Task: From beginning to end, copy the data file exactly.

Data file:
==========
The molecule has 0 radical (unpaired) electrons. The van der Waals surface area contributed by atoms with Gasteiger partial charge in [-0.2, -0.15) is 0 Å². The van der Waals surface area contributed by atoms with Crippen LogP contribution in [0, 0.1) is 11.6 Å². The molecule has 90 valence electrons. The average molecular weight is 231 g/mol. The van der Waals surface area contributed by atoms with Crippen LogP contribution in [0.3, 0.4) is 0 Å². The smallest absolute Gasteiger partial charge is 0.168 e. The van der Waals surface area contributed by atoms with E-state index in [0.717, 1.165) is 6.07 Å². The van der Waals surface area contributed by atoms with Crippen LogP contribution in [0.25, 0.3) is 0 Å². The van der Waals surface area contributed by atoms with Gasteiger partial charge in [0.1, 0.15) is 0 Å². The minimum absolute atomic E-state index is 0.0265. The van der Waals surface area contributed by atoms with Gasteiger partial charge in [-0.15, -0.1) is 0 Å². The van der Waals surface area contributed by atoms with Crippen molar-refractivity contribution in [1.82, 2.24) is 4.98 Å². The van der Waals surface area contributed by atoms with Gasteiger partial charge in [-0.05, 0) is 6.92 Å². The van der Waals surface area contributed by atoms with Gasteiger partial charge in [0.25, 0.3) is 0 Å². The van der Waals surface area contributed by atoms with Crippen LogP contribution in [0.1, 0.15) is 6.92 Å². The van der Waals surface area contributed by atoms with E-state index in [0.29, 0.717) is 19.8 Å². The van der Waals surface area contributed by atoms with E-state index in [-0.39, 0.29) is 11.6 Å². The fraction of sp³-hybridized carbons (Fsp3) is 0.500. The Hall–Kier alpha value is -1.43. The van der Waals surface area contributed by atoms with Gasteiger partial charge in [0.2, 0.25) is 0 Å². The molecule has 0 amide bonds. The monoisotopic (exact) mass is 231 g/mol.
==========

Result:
The molecule has 0 radical (unpaired) electrons. The van der Waals surface area contributed by atoms with Gasteiger partial charge in [-0.2, -0.15) is 0 Å². The van der Waals surface area contributed by atoms with Crippen LogP contribution in [0, 0.1) is 11.6 Å². The molecule has 90 valence electrons. The average molecular weight is 231 g/mol. The van der Waals surface area contributed by atoms with Crippen LogP contribution in [0.3, 0.4) is 0 Å². The smallest absolute Gasteiger partial charge is 0.168 e. The van der Waals surface area contributed by atoms with E-state index in [0.717, 1.165) is 6.07 Å². The van der Waals surface area contributed by atoms with Crippen LogP contribution in [0.25, 0.3) is 0 Å². The van der Waals surface area contributed by atoms with Gasteiger partial charge in [0.1, 0.15) is 0 Å². The minimum absolute atomic E-state index is 0.0265. The van der Waals surface area contributed by atoms with Gasteiger partial charge in [-0.15, -0.1) is 0 Å². The van der Waals surface area contributed by atoms with Crippen molar-refractivity contribution in [1.82, 2.24) is 4.98 Å². The van der Waals surface area contributed by atoms with Gasteiger partial charge in [-0.05, 0) is 6.92 Å². The van der Waals surface area contributed by atoms with Gasteiger partial charge in [0.25, 0.3) is 0 Å². The van der Waals surface area contributed by atoms with Crippen LogP contribution in [0.1, 0.15) is 6.92 Å². The van der Waals surface area contributed by atoms with E-state index in [0.29, 0.717) is 19.8 Å². The van der Waals surface area contributed by atoms with E-state index in [-0.39, 0.29) is 11.6 Å². The fraction of sp³-hybridized carbons (Fsp3) is 0.500. The Hall–Kier alpha value is -1.43. The van der Waals surface area contributed by atoms with Gasteiger partial charge in [0.2, 0.25) is 0 Å². The molecule has 0 amide bonds. The monoisotopic (exact) mass is 231 g/mol.